Summer Reading Book #1: …

Summer Reading Book #1: Sofia Samatar's A Stranger in Olondria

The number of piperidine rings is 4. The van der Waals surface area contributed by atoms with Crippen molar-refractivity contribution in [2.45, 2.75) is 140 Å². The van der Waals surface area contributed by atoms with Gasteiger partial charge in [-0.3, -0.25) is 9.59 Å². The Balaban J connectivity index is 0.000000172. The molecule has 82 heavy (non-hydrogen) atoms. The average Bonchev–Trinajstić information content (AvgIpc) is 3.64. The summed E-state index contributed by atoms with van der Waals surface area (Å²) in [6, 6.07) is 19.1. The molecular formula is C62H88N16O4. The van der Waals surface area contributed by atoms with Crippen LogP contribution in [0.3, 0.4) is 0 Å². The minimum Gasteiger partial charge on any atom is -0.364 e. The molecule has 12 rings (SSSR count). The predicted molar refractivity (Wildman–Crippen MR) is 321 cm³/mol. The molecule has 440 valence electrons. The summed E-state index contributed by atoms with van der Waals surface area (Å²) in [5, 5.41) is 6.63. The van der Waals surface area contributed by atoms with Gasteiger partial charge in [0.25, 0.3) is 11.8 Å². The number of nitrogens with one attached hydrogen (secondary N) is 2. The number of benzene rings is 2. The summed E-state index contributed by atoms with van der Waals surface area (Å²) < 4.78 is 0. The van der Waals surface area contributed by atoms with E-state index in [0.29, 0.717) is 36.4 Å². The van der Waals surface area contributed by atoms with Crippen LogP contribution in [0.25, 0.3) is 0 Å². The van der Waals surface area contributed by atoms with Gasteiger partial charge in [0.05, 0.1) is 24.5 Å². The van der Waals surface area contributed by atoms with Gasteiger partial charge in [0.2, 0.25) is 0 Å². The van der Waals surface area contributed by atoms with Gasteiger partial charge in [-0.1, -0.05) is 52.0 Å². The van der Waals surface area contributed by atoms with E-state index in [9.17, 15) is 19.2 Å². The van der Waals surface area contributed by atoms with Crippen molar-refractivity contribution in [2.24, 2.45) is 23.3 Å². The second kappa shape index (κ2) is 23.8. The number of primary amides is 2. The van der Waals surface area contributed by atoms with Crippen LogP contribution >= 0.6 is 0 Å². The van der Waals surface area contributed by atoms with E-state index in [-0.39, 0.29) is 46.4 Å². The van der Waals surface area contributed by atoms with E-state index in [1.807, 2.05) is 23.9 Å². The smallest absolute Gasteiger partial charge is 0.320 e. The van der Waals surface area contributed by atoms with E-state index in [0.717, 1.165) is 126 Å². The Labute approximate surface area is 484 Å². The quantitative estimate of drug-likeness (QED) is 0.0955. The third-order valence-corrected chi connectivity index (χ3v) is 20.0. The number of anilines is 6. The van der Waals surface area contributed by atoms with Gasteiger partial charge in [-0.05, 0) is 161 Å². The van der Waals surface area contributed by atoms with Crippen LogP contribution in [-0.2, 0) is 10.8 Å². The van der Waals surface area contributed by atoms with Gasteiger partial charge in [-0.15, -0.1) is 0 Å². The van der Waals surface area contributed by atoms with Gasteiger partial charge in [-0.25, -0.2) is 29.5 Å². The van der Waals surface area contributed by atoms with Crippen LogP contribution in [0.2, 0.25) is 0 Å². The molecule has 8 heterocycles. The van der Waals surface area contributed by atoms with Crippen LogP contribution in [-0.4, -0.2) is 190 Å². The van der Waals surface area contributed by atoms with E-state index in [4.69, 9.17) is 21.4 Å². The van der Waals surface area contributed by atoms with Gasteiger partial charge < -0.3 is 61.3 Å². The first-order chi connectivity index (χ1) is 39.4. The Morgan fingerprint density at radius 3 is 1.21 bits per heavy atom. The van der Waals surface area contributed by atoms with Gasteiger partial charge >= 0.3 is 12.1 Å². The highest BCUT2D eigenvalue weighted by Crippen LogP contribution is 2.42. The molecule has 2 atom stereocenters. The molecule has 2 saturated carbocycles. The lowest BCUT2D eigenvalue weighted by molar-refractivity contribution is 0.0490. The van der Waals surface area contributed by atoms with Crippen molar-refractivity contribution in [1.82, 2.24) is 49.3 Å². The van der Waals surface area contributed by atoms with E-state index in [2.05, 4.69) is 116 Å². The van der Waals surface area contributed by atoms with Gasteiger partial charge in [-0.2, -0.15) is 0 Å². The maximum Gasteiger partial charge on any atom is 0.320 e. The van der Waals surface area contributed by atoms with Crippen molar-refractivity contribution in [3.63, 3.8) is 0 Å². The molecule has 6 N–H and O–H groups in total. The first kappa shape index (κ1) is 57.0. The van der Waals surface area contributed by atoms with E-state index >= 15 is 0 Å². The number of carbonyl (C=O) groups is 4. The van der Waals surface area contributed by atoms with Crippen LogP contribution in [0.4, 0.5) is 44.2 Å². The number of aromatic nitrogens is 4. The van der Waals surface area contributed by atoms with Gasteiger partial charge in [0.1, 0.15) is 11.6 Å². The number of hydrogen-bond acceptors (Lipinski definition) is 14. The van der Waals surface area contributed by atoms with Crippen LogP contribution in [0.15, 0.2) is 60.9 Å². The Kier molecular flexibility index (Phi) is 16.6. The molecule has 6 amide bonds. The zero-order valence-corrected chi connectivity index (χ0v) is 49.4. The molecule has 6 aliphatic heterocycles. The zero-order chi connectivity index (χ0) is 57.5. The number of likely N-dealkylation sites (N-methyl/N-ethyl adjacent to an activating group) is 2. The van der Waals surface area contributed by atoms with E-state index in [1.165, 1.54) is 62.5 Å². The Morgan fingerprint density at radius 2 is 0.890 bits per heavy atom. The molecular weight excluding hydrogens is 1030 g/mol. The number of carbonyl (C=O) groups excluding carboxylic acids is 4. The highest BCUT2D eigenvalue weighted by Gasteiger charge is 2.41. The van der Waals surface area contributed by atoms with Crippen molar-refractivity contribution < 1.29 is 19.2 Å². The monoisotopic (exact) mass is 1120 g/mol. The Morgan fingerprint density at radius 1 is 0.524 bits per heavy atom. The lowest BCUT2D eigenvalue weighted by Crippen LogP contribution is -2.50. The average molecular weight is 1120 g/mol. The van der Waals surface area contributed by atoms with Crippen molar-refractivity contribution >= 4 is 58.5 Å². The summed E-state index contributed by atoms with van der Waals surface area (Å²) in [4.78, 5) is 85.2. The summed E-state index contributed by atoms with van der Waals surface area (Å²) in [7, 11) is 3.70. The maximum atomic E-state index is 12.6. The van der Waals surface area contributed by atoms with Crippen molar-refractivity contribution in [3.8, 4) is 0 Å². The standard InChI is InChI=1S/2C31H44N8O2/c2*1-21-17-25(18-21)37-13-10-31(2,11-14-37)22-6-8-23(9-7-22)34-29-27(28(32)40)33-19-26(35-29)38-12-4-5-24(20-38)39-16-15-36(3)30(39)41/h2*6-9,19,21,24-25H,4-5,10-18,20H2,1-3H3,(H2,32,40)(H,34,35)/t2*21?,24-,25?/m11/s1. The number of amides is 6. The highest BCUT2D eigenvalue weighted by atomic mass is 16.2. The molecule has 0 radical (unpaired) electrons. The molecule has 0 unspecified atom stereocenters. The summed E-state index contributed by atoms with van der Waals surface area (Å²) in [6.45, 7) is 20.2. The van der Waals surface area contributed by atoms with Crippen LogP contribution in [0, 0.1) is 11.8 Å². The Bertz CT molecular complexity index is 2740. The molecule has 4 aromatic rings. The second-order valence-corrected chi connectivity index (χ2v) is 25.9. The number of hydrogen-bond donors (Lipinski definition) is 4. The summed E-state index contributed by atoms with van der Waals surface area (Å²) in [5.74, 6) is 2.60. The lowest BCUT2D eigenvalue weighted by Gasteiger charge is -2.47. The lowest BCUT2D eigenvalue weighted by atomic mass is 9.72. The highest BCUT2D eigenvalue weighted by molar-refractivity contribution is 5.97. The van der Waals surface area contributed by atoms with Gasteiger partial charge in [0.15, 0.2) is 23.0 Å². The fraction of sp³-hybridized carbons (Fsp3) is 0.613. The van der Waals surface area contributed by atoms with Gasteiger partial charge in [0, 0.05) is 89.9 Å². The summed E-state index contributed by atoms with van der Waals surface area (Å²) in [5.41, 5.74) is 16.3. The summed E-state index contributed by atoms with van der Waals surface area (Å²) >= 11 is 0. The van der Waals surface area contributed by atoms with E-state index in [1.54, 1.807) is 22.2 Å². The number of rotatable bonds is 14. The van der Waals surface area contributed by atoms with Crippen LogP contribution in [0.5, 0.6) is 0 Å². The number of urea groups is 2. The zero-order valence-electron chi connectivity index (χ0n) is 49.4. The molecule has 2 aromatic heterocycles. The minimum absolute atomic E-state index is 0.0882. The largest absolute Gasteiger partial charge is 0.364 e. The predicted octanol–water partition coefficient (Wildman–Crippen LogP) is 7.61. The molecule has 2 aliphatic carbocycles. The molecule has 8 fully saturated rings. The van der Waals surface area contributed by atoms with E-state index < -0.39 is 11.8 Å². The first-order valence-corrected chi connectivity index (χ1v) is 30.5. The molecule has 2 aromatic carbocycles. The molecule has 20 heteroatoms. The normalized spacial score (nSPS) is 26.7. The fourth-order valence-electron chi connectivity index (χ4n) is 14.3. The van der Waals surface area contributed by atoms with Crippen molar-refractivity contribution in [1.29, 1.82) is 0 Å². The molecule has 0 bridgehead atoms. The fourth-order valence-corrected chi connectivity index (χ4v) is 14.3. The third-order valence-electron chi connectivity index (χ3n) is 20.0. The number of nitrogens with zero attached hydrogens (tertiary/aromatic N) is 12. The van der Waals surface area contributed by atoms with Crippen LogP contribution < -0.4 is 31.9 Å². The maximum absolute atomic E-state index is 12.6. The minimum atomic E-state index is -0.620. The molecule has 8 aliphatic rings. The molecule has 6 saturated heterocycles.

Okay, so I promised you one paragraph book reports on my summer reading, but I just can't do this one, because Sofia is a good friend and I am impossibly biased. But I did promise. All right, I'm going to say one small critical thing. Sofia, cover your eyes for the rest of this paragraph. Ready? Eyes covered? All right, you've been warned. My only critique is that the opening chapters are a bit slow. I'm sorry, I'm sorry -- I know, you opened your eyes, you saw it, I still love you and your book, forgive me. Come to Chicago, Sofia, and I will make you Sri Lankan curries until you're so stuffed that you can't remember that I ever even read your book, much less said something critical about it. I'm only mentioning it because I'm a little afraid that other readers will also find the opening a bit slow, and they might give up, not realizing that the book is going to pick up speed very shortly and the beautiful language and awesome story and maddening characters will sweep them away. They won't be able to put the book down, if they just have the tiniest bit of patience at the beginning. And I wouldn't even worry about it if this were mainstream fiction, but genre readers (I love you all) are not known for their patience with books that are the tiniest bit slow at the beginning. But if they stick with it, they will be carried away into a world of books and beauty and stories and grief that is reminiscent of Calvino's _If On a Winter's Night, a Traveller_ and Rushdie's _Midnight's Children_ and Scheherazade's _One Thousand and One Nights_ and Guy Gavriel Kay's _Tigana_. And if they give up too soon, they will miss it all and be sad. They will walk around with a nameless ache in their heart and they won't even know why they are so sad. So I thought I should warn them; it's for their own good. And I know it's hard on the poor author, but it's too late to worry about the author now; now is the time to concentrate on the book. Dear book. Dear Jevick, my darling foolish boy. You are a deeply frustrating protagonist, and I didn't realize that I was signing up for a picaresque when I opened the book, but after all your wanderings, you made it all worthwhile in the end. So there's my one paragraph, and I have kept my promise. Enjoy.

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